Who Was Matthew T. Whittico, African-American Newspaper Publisher?



Matthew Thomas Whittico, a prominent West Virginia newspaper publisher and politician, was born on September 25, 1866, close to Martinsville in Henry County, Virginia. Thomas and Catherine Whittico’s son, Hezekiah J. Whittico, was a farmer and raised him. A statute from the time said that the colored child’s circumstances followed those of the mother. Mr. Whittico’s parents and grandparents were free since there was a free mother somewhere in his line of history.

Whittico was a young boy who attended the neighborhood public schools but had aspirations of going to college. He eventually enrolled at Lincoln University in Pennsylvania, where he received his A. B. in 1896. Whittico then spent seven years as a teacher in the segregated schools in Virginia’s Henry and Patrick counties.

Around 1900, Whittico relocated to Keystone, West Virginia, and became a part of the thriving multiracial business community there. In support of “the interest of the Negro Race-His Social and Political Rights,” he founded the McDowell Times. With a circulation of 11,000, the publication rose to prominence as one of the most significant African American publications in the area.

For 17 years, Whittico was the McDowell Times’ editor and publisher. The publication was read by Black and White West Virginians interested in racial issues and coalfield living, and it had a wide readership beyond McDowell County for a while.

Many Blacks were drawn to the area by the need for labor in the local coal mines. These voters were shaped by Whittico into a sizable voting group for West Virginia Republican politics. Whittico expressed opposition to the local labor and socialist groups as well as backing for the coal business.

Whittico, who was involved in the Republican Party, was on the State Republican Executive Committee for several years. He also served on the Keystone City Council and as the County Probation Officer for McDowell County.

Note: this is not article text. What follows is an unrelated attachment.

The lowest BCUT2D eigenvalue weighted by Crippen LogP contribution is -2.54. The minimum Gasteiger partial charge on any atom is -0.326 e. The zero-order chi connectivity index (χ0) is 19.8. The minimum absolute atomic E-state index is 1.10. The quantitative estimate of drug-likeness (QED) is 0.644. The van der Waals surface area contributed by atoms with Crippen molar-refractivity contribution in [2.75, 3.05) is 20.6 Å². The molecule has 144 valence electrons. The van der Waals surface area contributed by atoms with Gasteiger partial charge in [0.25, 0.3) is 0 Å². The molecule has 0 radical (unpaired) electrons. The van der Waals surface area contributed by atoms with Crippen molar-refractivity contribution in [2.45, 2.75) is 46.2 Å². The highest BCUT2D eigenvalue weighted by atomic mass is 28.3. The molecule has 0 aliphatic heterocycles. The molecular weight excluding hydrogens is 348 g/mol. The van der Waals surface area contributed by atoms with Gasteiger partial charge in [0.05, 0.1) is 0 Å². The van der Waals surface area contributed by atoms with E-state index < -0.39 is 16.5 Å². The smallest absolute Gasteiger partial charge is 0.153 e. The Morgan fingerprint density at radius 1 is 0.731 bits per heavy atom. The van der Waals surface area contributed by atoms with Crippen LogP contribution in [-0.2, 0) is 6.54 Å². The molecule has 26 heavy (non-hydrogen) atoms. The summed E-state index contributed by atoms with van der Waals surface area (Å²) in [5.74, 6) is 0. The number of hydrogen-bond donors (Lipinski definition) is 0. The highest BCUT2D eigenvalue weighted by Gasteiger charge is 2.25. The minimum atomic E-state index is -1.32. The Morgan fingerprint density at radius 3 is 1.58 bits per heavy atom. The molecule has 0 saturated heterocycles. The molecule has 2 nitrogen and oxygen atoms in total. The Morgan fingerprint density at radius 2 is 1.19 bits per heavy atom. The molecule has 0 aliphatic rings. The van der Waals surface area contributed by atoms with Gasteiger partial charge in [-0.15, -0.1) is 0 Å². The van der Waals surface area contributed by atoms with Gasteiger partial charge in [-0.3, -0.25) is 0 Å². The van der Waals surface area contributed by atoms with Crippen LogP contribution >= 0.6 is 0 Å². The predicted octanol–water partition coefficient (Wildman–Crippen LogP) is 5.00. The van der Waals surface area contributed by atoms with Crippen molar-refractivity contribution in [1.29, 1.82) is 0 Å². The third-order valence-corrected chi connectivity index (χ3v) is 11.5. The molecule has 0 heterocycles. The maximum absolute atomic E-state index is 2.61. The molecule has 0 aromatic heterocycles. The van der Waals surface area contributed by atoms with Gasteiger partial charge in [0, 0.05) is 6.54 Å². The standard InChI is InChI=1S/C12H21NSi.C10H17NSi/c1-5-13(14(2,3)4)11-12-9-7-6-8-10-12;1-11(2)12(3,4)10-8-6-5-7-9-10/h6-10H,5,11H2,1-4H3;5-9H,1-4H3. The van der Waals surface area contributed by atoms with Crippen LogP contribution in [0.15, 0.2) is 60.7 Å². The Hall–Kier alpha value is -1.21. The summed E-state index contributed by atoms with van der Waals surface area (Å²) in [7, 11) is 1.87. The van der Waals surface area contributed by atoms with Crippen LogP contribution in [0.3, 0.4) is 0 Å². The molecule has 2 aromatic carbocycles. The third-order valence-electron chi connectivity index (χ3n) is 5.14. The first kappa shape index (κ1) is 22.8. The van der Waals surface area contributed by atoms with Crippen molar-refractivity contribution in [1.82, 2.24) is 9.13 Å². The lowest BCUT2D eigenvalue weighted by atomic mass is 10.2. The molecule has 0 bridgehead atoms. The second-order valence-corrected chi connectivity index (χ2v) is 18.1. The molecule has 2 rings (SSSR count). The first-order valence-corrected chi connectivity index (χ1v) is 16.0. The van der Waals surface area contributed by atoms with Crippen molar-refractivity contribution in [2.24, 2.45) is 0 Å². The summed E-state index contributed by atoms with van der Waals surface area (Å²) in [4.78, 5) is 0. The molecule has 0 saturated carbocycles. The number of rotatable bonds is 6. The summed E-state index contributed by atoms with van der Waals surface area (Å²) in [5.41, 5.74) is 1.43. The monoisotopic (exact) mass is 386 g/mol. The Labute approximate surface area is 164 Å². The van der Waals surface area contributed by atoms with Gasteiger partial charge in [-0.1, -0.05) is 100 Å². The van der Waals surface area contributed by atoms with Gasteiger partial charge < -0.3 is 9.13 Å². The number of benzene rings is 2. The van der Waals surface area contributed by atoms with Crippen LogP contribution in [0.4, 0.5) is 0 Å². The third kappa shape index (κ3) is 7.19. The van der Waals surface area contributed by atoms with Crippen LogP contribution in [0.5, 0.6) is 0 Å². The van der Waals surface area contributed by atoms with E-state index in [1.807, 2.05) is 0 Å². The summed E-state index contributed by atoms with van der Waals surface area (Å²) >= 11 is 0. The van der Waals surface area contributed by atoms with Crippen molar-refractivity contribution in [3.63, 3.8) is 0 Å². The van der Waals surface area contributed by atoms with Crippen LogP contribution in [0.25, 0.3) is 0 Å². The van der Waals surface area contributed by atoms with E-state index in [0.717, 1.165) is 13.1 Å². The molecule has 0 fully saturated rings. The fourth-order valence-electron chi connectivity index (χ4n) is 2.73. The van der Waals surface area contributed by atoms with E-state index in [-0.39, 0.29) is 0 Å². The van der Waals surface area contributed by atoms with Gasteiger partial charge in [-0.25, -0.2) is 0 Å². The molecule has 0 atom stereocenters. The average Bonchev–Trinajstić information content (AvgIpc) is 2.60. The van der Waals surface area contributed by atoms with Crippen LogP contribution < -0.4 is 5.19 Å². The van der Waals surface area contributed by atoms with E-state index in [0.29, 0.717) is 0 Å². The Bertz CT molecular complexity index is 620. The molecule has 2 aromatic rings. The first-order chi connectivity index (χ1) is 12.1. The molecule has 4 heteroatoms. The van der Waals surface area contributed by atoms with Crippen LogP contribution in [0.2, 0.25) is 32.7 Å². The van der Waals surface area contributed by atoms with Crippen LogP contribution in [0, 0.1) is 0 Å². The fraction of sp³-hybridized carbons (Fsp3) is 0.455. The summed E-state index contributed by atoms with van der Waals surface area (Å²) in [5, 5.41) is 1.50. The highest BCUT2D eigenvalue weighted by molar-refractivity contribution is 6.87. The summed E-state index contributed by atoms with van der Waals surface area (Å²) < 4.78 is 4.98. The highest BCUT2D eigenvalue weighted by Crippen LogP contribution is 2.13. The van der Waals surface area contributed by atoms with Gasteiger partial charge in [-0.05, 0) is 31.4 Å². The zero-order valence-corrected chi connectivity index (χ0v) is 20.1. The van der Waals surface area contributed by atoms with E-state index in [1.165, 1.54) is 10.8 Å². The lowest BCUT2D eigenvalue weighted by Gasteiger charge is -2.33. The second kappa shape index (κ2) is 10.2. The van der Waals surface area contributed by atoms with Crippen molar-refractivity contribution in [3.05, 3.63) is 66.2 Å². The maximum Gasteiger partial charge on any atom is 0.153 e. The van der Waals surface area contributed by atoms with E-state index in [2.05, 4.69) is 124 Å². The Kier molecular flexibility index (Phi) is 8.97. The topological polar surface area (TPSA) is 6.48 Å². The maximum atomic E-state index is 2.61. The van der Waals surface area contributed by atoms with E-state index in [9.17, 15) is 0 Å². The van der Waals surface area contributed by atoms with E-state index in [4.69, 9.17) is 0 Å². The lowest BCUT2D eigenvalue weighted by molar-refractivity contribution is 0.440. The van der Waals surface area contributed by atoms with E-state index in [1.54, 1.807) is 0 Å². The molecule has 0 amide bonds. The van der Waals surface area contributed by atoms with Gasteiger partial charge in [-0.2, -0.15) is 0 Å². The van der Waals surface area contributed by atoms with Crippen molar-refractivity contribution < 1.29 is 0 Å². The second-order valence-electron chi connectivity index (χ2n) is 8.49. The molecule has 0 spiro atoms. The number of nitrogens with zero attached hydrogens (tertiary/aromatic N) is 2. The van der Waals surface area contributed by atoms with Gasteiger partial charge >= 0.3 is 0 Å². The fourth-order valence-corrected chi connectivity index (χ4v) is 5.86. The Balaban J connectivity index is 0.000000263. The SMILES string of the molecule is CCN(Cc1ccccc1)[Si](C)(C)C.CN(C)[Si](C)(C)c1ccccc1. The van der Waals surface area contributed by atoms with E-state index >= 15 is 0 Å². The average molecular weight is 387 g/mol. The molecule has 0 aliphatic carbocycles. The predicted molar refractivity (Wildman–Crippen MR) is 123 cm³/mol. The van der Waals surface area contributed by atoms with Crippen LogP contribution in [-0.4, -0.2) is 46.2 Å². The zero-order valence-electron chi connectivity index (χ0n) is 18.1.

Whittico was active in the Masons, Pythians, Odd Fellows, and Elks as well as the Presbyterian Church. He served as director of the Pythian Mutual Investment Association, advocate for the neighborhood council St. Luke’s, and president of the Odd Fellows’ Investment Society.

Whittico was twice married. His first marriage was in 1899 to Annie M. Lamkin of Henry County, Virginia. The second marriage was in 1913 to Eda E. Alexander, daughter of Joseph and Julia Alexander of Point Pleasant, West Virginia, and a West Virginia Collegiate Institute graduate.

Mr. Whittico’s favorite books were the Bible, Pilgrims’ Progress, and the Life of Lincoln. He promoted “buying homes, education, going into business, establishing a more kindly relation with white man…learning to economize and stop aping the rich.”

James Malachi Whittico, his younger brother, became well-known as a doctor and community figure in Williamson, West Virginia.

The emergence of fictitious characters, such as a powerful Black newspaper editor, in Denise Giardina’s coalfields novel Storming Heaven from 1987 was aided by the character of M. T. Whittico.

The slogan “Free State of McDowell” is credited to Whittico for popularizing it through his efforts to establish African American rights and power in the racially mixed county.

At the age of 72, Matthew T. Whittico passed away in Bluefield on June 21, 1939, and was buried in his home county of Henry, Virginia.

A short time after his passing in 1939, The McDowell Times ceased to be published. West Virginia University digitized the newspaper, which is now accessible on the Chronicling America website.

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